Regulatory T cells (Tregs) are a promising candidate cell therapy to treat autoimmune diseases and aid the longevity of transplanted solid organs. Despite increasing numbers of clinical trials using human Treg therapy, important questions pertaining to their in vivo fate, distribution, and function remain unanswered. Treg accumulation in relevant tissues was found to be crucial for Treg therapy efficacy, but existing blood-borne biomarkers are unlikely to accurately reflect the tissue state. Non-invasive Treg tracking by whole-body imaging is a promising alternative and can be achieved by direct radiolabelling of Tregs and following the radiolabelled cells with positron emission tomography (PET). Our goal was to evaluate the radiolabelling of polyclonal Tregs with 89Zr to permit their in vivo tracking by PET/CT for longer than one week with current preclinical PET instrumentation. We used [89Zr]Zr(oxinate)4 as the cell-labelling agent and achieved successful radiolabelling efficiency of human Tregs spanning 0.1-11.1 Bq 89Zr/Treg cell, which would be compatible with PET tracking beyond one week. We characterized the 89Zr-Tregs, assessing their phenotypes, and found that they were not tolerating these intracellular 89Zr amounts, as they failed to survive or expand in a 89Zr-dose-dependent manner. Even at 0.1 Bq 89Zr per Treg cell, while 89Zr-Tregs remained functional as determined by a five-day-long effector T cell suppression assay, they failed to expand beyond day 3 in vitro. Moreover, PET imaging revealed signs of 89Zr-Treg death after adoptive transfer in vivo. In summary, 89Zr labelling of Tregs at intracellular radioisotope amounts compatible with cell tracking over several weeks did not achieve the desired outcomes, as 89Zr-Tregs failed to expand and survive. Consequently, we conclude that indirect Treg labelling is likely to be the most effective alternative method to satisfy the requirements of this cell tracking scenario.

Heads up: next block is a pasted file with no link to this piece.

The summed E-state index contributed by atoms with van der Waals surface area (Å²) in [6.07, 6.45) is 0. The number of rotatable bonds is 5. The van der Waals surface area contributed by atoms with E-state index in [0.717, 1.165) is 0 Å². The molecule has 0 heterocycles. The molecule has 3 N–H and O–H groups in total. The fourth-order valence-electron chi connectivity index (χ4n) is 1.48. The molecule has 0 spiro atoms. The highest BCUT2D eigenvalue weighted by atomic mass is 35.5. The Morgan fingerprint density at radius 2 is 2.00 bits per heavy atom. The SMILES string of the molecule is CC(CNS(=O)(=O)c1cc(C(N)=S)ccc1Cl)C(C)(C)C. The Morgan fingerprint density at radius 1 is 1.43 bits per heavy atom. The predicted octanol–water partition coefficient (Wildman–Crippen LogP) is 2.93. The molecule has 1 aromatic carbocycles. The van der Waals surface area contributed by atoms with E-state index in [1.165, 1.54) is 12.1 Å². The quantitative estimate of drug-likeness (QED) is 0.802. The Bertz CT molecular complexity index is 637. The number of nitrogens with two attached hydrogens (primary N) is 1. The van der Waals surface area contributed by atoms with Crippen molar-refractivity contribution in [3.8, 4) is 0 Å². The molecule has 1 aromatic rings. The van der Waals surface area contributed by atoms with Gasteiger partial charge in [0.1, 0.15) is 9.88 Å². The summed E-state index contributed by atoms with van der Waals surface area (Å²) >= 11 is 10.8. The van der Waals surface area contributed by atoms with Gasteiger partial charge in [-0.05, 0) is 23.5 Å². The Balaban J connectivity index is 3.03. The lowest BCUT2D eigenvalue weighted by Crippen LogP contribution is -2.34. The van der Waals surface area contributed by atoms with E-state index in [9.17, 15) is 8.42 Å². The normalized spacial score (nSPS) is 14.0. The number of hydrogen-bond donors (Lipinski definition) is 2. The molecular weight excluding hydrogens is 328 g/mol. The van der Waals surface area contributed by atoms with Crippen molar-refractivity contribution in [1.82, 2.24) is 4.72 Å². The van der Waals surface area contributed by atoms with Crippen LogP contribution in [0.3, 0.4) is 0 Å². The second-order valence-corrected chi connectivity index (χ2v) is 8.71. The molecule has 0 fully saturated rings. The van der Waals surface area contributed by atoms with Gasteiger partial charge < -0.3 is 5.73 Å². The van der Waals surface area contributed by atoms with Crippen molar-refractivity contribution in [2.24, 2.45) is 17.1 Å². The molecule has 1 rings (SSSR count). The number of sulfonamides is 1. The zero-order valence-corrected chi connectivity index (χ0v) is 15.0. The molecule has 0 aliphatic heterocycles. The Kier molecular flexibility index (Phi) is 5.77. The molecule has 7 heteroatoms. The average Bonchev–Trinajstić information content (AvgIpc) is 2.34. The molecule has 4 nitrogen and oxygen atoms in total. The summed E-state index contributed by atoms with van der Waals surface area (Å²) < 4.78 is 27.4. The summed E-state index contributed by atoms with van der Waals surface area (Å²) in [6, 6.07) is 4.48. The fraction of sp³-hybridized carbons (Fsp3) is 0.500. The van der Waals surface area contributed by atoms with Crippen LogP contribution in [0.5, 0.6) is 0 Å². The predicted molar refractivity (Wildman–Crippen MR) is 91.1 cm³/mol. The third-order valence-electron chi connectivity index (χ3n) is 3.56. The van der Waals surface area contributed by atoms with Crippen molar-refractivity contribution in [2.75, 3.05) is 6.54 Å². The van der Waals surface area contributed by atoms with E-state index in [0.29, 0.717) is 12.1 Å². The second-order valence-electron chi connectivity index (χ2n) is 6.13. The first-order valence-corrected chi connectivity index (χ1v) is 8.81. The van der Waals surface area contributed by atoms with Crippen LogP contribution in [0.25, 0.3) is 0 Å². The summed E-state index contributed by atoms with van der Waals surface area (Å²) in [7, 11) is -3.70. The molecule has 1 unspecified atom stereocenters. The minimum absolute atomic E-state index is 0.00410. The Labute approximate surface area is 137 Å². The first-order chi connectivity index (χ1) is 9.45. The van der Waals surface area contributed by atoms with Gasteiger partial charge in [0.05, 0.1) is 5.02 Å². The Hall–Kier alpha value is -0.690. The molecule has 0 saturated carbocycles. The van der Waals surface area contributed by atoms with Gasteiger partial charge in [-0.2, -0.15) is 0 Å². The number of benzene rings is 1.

Keywords: PET/CT; Zr-89-oxine; adoptive cell transfer; cell tracking; immunotherapy; transplantation.